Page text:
“Last year we didn’t go hard enough at the start because of all the lights. After the 91, there aren’t any lights and you have a clear shot, but there’s only five miles or so left, so if you aren’t picking up stragglers by the 91, you’re never gonna catch the leaders.”

“So we sprint after every light?”

“We have to.”

“What about the other riders in our group?”

“What about ’em?”

“Got it.” I realized the fact. This was gonna hurt.

The women left, timing their departure perfectly with a green light. Five minutes later we started and rolled immediately into a red. From there we sprinted after each light for what seemed like forever, more than ten or fifteen full-gas efforts from a complete stop. After a while it was just me, George, and Michael.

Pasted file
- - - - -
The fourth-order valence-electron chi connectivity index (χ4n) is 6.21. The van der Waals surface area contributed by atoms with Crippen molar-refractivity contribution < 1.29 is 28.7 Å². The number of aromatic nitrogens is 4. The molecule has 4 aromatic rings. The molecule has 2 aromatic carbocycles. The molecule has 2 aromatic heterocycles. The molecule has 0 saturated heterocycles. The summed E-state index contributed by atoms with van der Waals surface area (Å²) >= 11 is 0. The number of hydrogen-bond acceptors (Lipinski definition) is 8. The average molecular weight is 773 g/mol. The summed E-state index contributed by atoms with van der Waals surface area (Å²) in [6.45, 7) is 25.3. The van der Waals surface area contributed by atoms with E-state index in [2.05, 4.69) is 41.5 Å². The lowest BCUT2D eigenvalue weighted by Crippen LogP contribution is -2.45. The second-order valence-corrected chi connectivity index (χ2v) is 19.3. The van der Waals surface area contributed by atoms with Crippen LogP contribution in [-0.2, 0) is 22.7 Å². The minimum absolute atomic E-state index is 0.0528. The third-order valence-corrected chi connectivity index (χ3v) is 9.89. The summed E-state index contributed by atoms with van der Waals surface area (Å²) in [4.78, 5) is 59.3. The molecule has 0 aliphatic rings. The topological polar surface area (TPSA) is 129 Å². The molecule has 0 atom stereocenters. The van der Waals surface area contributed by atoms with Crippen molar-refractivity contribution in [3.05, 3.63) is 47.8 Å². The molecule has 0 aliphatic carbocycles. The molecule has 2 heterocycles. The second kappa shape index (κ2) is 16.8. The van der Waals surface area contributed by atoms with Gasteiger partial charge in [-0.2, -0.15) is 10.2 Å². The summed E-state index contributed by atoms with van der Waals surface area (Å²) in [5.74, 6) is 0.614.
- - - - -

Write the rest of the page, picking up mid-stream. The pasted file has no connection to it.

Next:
By the time we got to the 91 we could see a few rear blinky taillights. We went even harder. With less than a mile to go we saw Travis and Joselyn and Shermadean. The rule was that you have to finish with at least two women if you’re on the women’s team, and with two men if you’re on the men’s team.

With a quarter mile to go they broke up. We barely passed them at the end.

After we caught our breath the women advised us that it didn’t count. “The real race is in November,” they said. “When we have all our strong riders.”

“What was this?” I asked.

“Just a little warm-up. To let you feel good about yourselves.”

I don’t know how good I felt. My legs just ached. It was, however, one of the most fun rides I’ve done in ages, seasoned with plenty of spicy smack. I tried to keep my mouth shut, which is hard. November is way too close.


END

July 4 Holiday Ride recap

July 5, 2019 § 9 Comments

  1. Shut up already about “safety.” You were 1 of 250 idiots racing full speed in an illegal, un-permitted street race, endangering the lives of pedestrians, the lives of fire hydrants, and the lives of each other, all for the glory of getting dropped on Mandeville.